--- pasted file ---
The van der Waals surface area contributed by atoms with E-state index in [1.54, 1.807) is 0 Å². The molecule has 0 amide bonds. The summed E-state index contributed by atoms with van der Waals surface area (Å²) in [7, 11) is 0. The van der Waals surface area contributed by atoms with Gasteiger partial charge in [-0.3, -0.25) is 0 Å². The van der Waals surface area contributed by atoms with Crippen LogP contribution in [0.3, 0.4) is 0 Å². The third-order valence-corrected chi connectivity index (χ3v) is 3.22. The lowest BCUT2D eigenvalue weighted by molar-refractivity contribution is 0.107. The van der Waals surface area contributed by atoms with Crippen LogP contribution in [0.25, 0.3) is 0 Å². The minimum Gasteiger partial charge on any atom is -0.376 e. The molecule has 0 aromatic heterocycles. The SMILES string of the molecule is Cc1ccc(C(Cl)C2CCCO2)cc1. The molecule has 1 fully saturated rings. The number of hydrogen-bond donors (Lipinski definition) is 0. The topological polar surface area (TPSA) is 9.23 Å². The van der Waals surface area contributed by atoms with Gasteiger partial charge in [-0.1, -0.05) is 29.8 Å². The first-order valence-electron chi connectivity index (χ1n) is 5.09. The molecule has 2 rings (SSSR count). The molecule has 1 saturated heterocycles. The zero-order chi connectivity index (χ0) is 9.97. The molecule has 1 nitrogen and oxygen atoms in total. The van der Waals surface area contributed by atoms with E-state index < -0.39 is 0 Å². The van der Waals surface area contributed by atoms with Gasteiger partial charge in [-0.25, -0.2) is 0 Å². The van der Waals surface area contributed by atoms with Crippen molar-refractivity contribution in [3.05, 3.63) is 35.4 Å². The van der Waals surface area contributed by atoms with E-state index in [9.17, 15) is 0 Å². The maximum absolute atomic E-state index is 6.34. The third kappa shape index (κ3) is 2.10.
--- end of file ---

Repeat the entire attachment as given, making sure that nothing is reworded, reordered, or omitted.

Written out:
The van der Waals surface area contributed by atoms with E-state index in [1.54, 1.807) is 0 Å². The molecule has 0 amide bonds. The summed E-state index contributed by atoms with van der Waals surface area (Å²) in [7, 11) is 0. The van der Waals surface area contributed by atoms with Gasteiger partial charge in [-0.3, -0.25) is 0 Å². The van der Waals surface area contributed by atoms with Crippen LogP contribution in [0.3, 0.4) is 0 Å². The third-order valence-corrected chi connectivity index (χ3v) is 3.22. The lowest BCUT2D eigenvalue weighted by molar-refractivity contribution is 0.107. The van der Waals surface area contributed by atoms with Crippen LogP contribution in [0.25, 0.3) is 0 Å². The minimum Gasteiger partial charge on any atom is -0.376 e. The molecule has 0 aromatic heterocycles. The SMILES string of the molecule is Cc1ccc(C(Cl)C2CCCO2)cc1. The molecule has 1 fully saturated rings. The number of hydrogen-bond donors (Lipinski definition) is 0. The topological polar surface area (TPSA) is 9.23 Å². The van der Waals surface area contributed by atoms with Gasteiger partial charge in [-0.1, -0.05) is 29.8 Å². The first-order valence-electron chi connectivity index (χ1n) is 5.09. The molecule has 2 rings (SSSR count). The molecule has 1 saturated heterocycles. The zero-order chi connectivity index (χ0) is 9.97. The molecule has 1 nitrogen and oxygen atoms in total. The van der Waals surface area contributed by atoms with E-state index < -0.39 is 0 Å². The van der Waals surface area contributed by atoms with Gasteiger partial charge in [-0.25, -0.2) is 0 Å². The van der Waals surface area contributed by atoms with Crippen molar-refractivity contribution in [3.05, 3.63) is 35.4 Å². The van der Waals surface area contributed by atoms with E-state index in [9.17, 15) is 0 Å². The maximum absolute atomic E-state index is 6.34. The third kappa shape index (κ3) is 2.10.